The avant-garde artists competed to explore experimental expressions of the prints and impressions, thereby gaining recognition of the unique value of prints as opposed to paintings. It was also during this era that ambitious art dealers worked on the publication of a printmaking collection. As a result, a printmaker specializing in prints of works by avant-garde artists appeared in Paris. For collectors, gorgeous versions of prints and one-off works were put on sale, but even the theater posters from the streets turned into collectors’ items, ramping up the enthusiasm for collection.

(Left)enri de Toulouse-Lautrec Moulin Rouge, La Goulue colour lithograph Mitsubishi Ichigokan Museum, Tokyo
(Right)Pierre Bonnard Poster for the brand France-Champagne colour lithograph Van Gogh Museum, Amsterdam (State of the Netherlands)

Maurice Denis Poster for the newspaper La Depeche de Toulouse colour lithograph Van Gogh Museum, Amsterdam

◆◆ Henri de Toulouse-Lautrec “La Loïe Fuller”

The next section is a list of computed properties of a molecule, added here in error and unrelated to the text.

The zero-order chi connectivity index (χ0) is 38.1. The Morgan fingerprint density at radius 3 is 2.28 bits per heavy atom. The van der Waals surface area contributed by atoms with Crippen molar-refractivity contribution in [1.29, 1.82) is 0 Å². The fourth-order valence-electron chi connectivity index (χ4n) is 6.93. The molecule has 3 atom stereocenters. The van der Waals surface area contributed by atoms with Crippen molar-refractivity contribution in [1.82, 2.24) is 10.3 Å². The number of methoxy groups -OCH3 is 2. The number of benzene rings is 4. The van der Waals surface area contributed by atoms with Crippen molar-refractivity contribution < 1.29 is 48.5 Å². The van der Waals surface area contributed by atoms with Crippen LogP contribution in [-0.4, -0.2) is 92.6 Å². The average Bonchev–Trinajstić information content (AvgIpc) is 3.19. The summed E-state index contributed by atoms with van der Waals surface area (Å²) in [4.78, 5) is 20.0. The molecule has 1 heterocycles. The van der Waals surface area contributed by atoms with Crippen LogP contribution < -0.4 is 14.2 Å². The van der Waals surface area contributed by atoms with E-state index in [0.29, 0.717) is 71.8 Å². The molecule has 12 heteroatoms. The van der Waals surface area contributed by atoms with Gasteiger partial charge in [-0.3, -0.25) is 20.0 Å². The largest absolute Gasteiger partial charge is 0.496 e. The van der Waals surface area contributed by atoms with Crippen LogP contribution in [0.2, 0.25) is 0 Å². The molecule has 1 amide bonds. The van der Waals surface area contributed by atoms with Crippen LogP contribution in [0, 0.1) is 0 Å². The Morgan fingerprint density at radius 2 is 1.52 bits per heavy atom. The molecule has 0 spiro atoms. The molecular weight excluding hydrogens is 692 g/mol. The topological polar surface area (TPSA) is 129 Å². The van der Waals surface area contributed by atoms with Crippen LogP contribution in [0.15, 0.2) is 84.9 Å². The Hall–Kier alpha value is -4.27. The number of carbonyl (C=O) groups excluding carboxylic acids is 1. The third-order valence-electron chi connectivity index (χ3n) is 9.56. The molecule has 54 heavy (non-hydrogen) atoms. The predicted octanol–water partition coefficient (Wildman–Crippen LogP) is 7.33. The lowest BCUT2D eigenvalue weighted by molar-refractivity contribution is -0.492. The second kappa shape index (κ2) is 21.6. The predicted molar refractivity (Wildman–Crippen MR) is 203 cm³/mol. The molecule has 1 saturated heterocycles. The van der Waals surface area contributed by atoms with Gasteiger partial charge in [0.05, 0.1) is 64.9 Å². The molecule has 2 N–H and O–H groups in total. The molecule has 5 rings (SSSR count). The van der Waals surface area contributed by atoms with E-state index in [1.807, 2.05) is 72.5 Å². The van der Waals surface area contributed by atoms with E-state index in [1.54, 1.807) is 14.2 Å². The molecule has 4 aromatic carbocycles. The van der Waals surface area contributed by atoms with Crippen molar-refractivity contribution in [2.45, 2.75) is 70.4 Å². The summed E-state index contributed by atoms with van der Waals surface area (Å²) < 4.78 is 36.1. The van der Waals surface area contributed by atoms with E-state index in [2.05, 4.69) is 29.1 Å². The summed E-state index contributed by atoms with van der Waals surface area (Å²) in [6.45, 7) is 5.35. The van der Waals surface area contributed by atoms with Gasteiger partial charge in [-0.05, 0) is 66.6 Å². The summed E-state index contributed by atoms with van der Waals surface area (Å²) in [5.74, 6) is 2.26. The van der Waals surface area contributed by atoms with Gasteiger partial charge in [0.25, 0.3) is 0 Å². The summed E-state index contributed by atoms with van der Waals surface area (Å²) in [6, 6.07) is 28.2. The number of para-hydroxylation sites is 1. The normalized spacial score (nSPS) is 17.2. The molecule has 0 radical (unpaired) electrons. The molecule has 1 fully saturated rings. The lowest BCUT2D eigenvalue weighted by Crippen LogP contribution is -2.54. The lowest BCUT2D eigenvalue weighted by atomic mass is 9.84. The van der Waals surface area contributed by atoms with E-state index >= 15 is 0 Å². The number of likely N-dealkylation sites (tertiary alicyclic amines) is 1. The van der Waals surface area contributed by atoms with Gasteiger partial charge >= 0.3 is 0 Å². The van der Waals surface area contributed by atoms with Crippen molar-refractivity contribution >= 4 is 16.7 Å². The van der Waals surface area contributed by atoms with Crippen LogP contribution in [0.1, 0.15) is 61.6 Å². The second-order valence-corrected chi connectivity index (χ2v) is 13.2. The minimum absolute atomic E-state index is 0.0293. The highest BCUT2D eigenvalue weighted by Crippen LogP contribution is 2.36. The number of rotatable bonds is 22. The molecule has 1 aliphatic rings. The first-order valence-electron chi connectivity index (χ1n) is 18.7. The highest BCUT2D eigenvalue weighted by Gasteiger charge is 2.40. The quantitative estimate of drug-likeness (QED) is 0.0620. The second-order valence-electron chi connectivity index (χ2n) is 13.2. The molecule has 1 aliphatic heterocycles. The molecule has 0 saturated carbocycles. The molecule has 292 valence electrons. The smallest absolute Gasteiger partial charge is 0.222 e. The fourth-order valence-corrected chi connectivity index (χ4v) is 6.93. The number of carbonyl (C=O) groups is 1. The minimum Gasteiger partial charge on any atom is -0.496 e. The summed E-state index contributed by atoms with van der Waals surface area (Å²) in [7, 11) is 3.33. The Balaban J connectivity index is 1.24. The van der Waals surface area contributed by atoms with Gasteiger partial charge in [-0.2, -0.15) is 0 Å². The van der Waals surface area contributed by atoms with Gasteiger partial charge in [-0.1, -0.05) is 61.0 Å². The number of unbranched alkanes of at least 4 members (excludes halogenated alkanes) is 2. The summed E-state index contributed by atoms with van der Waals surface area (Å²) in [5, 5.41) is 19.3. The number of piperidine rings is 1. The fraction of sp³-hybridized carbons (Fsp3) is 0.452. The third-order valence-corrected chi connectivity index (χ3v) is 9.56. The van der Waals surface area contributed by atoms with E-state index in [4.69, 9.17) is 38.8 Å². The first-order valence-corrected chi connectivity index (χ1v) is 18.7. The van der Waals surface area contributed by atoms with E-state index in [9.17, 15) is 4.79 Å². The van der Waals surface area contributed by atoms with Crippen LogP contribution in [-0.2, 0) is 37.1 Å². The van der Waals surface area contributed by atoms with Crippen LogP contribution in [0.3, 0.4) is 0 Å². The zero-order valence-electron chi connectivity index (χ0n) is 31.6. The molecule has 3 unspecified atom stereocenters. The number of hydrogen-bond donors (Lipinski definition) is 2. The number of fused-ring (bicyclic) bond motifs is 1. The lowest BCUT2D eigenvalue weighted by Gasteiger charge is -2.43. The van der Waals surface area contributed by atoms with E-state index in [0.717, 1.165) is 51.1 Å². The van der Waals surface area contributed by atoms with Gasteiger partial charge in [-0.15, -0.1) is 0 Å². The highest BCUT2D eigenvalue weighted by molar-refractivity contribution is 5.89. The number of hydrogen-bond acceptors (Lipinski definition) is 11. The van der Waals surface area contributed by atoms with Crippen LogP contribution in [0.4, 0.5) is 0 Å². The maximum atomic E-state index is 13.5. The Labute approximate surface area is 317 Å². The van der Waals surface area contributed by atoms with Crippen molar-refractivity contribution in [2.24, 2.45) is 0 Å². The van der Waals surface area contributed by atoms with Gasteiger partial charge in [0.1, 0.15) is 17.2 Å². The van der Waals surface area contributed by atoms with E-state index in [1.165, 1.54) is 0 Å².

Fascinated by the dancer Loïe Fuller who gained popularity with her "Fire Dance" making use of sweeping long sleeves, Lautrec drew her in her stage performance making use of the effects of spot lights. This elaborate lithograph using gold dust and silver powder on each piece makes this unique, going beyond the expression of reproduction art.

(Left)Henri de Toulouse-Lautrec Miss Loie Fuller colour lithograph Mitsubishi Ichigokan Museum, Tokyo
(Right)Henri de Toulouse-Lautrec Miss Loie Fuller colour lithograph Mitsubishi Ichigokan Museum, Tokyo

◆Felix Vallotton “Intimités”

One of Les Nabis, Vallotton a series of ten interiors which deal with tension between men and women with a cynical eye. One of the highlights is the innovative design of the woodcut expressed only in black and white. There were only 30 copies made of this series, with Vallotton destroying the woodblock to increase their rarity.

Felix Vallotton Money, from the series Intimites woodcut Mitsubishi Ichigokan Museum, Tokyo

◆Pierre Bonnard “Parallèlement”

At the request of the Ambroise Vollard, the Les Nabis artist Bonnard, added 109 illustrations to the poetry of Paul Marie Verlaine. This collection of illustrated poetry with an exquisite balance calculated between the text and margin is considered one of the masterpieces of 19th century illustrated books merging literature and images.

Pierre Bonnard Artists’ book Parallelement by Paul Verlaine lithograph, woodcut and letterpress printing Mitsubishi Ichigokan Museum, Tokyo